Opposition to Balch & Bingham Builds Nationally

Does Balch & Bingham truly believe that hiring one white-male attorney in Augusta while letting go of the only black female attorney in Birmingham is a public relations coup?

Last week, trying to deflect their troubles with blinders on, Balch & Bingham announced the opening of a one-attorney office in Augusta, Georgia and tried to spin the news as “an expansion” of their footprint.

Augusta is the county seat of Richmond County which is 54 percent African-American.

How well will the community in Richmond County react to a law firm that appears to have engaged in environmental racism and refuses to apologize for the actions of ex-Balch partner Joel I. Gilbert’s horrific acts, including the targeting of poor African-American children in North Birmingham, an area that is 92.5 percent African-American?

Or how about the fact Balch let go of, laid off or fired what appears to be the only African-American female attorney in Balch’s Birmingham office, Kimberly Bell?

Complicating things even further is The Washington Post article from April 24 that is building opposition to Balch & Bingham nationally.

This past weekend dozens of leading Civil Rights activists and a documentary crew were in North Birmingham visiting the community and talking to Keisha Brown (pictured left), one of the local activists profiled in The Washington Post article.

 

Multiple vans drove throughout Harriman Park, Fairmont, and Collegeville, the areas impacted by the North Birmingham Bribery Scandal (pictures above and right).

These same Civil Rights activists will be gathering this summer in Washington, D.C.

Does Balch & Bingham truly believe that hiring one white-male attorney in Augusta while letting go of the only black female attorney in Birmingham is a public relations coup?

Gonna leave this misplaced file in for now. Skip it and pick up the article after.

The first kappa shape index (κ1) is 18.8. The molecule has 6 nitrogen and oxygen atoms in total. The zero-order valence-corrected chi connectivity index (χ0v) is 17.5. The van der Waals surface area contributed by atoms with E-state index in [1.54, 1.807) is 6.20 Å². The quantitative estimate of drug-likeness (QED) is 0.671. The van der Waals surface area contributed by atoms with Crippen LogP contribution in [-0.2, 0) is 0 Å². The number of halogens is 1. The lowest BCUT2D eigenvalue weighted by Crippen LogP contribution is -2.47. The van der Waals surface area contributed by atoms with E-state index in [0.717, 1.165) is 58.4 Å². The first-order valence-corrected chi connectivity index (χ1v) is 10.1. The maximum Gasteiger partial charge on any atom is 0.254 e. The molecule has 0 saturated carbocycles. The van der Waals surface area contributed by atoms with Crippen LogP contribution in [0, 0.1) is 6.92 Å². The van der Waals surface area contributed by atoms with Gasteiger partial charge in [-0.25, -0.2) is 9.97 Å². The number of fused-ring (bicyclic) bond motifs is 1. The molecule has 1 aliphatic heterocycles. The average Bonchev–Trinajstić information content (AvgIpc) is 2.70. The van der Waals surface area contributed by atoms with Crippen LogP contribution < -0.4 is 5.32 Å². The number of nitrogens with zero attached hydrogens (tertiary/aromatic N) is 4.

Instead of healing the divide and seeking inherent goodness, Balch & Bingham appears to be once again reflecting institutional racism that they themselves are blind to.

Of the 203 profiled attorneys, partner, and staff on Balch’s website we reviewed last week, only three were African-American women, while two additional attorneys were African-American men.

All five African-Americans attorneys, partners, or Of Counsel appear to each be in a different regional office (Atlanta, Birmingham, Gulfport, Jackson, and Montgomery).

When you add the new additional attorney in Augusta, less than 2.5% of Balch and Bingham’s attorneys, partners, and top staff is African-American, according to a review of Balch’s website.

Yet, Balch’s footprint shows a different story according to U.S.Census figures:

  • Atlanta is 54% African-American.
  • Augusta is 54% African-American.
  • Birmingham is 73% African-American.
  • Gulfport is 36% African-American.
  • Jackson, MS is 79% African-American.
  • Jacksonville, FL is 30% African-American.
  • Montgomery is 56% African-American.
  • Vidalia, GA is 40% African-American.
  • Washington,DC is 50% African-American.

Institutional racism is real.